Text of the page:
Remembering Justice Rajinder Sachar.
21 April 2018
Justice Rajinder Sachar former Chief Justice of the Delhi High Court passed away on Friday (April 20, 2018). He will be long remembered as an empathetic and caring people’s judge. Justice Rajinder Sachar was passionate about fellow human beings, committed and prescient, and an illustrative example of the unity of humanity.
For years, after retiring as chief justice of the Delhi High Court, he traveled to all parts of India as a member of fact-finding committees, unraveling and publicising civil rights abuses. Justice Sachar was elected President of the People’s Union for Civil Liberties (PUCL) in 1986, and honourably discharged the duties of this position until 1995. In 1990, he was one of the authors of the PUCL “Report on the Kashmir Situation”. As President of PUCL, he filed many PILs in the Supreme Court to uphold the human and democratic rights of the people. Most notably, in 2003, he argued for the repeal of the Prevention of Terrorist Activities Act (POTA) as a gross violation of human rights. Justice Sachar was a prominent participant in various human rights tribunals and inquiries. These included his participation in the Indian People’s Human Rights Tribunal in 2000 looking into a huge slum eviction drive that was launched in Mumbai, and in a People’s Court in 2002 that investigated a similar slum clearance drive in Kolkata.
People like Sachar belong to a generation that is fading away, a generation that made people aware of their civil liberties. He was always there for everyone else, for India and her people.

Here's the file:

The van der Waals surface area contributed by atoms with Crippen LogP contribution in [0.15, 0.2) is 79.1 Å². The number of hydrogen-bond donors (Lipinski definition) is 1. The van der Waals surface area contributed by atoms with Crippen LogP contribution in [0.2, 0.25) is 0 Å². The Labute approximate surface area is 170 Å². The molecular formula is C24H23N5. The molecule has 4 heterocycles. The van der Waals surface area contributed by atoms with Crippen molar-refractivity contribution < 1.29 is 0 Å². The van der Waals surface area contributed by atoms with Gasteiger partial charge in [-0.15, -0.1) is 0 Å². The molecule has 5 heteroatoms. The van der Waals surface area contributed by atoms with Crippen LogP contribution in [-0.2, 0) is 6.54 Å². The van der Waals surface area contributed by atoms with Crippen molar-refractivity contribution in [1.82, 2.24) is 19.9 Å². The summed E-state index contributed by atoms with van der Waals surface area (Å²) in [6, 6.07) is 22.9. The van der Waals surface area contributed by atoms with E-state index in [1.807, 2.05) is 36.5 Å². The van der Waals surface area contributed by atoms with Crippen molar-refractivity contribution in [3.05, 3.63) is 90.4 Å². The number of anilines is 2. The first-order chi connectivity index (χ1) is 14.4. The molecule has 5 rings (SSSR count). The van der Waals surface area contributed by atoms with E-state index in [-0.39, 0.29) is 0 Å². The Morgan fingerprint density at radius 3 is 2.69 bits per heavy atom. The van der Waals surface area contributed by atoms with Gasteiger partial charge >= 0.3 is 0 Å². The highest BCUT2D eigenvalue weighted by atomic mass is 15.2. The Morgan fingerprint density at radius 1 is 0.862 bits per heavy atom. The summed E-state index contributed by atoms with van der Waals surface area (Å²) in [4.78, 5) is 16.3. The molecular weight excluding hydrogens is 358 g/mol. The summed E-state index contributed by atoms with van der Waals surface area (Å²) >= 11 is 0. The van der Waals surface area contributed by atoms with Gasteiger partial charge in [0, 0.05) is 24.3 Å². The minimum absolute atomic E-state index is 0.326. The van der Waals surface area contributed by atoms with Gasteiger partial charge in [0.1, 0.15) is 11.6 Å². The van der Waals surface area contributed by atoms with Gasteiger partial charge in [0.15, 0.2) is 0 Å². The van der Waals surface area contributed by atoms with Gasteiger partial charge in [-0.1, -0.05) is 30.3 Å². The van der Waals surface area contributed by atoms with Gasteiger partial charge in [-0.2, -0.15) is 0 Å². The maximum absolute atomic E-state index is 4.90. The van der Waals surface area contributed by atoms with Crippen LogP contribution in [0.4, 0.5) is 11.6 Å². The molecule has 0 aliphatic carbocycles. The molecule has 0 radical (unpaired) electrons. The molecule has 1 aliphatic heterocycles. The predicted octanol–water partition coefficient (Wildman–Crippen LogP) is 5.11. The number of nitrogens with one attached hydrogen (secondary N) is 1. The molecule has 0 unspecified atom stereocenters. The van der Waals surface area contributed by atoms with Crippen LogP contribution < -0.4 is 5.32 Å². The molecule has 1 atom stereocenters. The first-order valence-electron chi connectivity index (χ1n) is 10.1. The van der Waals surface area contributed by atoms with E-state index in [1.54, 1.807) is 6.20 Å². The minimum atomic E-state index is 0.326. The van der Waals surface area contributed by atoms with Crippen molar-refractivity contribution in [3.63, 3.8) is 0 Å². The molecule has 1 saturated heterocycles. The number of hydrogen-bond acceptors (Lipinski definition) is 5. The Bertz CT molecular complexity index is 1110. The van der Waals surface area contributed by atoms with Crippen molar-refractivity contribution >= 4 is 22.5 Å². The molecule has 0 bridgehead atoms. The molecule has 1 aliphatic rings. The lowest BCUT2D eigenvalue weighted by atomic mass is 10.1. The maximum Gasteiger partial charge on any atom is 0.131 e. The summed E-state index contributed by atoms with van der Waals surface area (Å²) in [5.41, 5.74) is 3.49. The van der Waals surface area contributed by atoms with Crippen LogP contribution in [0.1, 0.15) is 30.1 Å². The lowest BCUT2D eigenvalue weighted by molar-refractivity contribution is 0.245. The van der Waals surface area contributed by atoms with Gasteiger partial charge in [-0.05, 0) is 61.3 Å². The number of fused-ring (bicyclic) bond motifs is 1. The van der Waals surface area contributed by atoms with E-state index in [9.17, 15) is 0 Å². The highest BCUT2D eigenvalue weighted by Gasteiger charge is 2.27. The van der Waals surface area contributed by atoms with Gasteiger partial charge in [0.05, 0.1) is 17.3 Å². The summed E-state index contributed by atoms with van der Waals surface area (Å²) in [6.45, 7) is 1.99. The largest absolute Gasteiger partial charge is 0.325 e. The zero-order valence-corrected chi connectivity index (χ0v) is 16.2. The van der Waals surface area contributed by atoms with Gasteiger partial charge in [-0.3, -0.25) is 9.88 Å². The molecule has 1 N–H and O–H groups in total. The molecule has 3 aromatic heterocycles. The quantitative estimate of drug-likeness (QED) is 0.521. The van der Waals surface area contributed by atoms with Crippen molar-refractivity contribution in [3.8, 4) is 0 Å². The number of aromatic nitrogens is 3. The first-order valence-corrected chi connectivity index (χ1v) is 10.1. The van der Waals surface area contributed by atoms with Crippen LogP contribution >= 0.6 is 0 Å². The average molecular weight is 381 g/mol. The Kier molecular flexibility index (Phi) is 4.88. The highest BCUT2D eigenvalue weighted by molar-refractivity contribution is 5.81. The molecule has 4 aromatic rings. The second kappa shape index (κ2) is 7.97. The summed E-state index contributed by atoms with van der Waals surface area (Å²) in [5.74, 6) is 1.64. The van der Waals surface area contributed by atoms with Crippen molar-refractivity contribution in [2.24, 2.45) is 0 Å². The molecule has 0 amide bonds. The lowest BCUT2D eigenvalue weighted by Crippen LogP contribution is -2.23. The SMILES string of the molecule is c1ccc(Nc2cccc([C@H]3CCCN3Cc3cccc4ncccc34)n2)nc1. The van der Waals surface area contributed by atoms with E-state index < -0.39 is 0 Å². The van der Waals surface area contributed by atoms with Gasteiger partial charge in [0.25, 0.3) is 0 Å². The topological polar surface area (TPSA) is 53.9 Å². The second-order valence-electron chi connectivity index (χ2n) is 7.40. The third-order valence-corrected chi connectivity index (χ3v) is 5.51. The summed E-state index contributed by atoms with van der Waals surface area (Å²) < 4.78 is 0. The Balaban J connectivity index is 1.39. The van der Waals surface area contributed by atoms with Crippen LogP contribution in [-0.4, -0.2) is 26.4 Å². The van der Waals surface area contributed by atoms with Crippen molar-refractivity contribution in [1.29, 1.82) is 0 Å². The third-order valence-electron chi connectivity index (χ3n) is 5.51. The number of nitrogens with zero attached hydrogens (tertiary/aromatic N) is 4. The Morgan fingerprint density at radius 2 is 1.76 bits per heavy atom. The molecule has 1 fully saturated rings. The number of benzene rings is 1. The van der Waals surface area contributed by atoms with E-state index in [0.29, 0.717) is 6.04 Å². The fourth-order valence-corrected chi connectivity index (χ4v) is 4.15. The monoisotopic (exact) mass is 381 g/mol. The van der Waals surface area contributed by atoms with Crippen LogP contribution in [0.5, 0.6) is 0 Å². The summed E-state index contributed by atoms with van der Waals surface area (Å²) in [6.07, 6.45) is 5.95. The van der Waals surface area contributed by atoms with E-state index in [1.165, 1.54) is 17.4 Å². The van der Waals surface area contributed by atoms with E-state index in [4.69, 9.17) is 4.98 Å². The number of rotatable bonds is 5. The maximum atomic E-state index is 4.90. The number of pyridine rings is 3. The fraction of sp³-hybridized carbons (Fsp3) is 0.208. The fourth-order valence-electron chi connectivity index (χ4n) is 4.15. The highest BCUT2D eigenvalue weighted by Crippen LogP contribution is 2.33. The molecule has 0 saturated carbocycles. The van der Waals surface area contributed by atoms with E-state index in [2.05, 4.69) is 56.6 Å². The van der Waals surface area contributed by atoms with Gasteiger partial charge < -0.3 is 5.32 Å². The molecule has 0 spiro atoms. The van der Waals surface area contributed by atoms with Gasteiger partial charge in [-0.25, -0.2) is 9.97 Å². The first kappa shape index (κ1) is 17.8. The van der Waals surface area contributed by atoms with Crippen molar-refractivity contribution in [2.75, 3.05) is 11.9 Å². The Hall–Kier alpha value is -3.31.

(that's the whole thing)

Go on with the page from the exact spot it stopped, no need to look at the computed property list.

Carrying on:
He is perhaps best known for heading the government committee to study the condition of the Muslim community and to prepare a report on their social, economic and educational status. The report, now famously known as the Sachar Committee report was an honest and starkly revealing document, brought attention for the first time to the economic inequality and social insecurity and alienation of Minorities and highlighted that Muslims were under-represented in the civil service, police, military and in politics.
He always stood for a fair trial, independence and impartiality of the judiciary. professional integrity remained very dear to the eminent judge. He believed that finding conscientious individuals who are able to “counter their own biases” and are free from influence should be an important criterion in the selection of judges. Justice Sachar had very clear views on the conduct of the higher judiciary in India. The observations he made over the years on this subject and other matters of public policy and law that affected the common citizen focused on our constitutional future.
NCHRO mourn his passing on and send our deepest condolences to the family of Justice Rajinder Sachar. His was a courageous, inspirational, warm and humane life. He leaves behind an enduring legacy of Activism and Human Rights.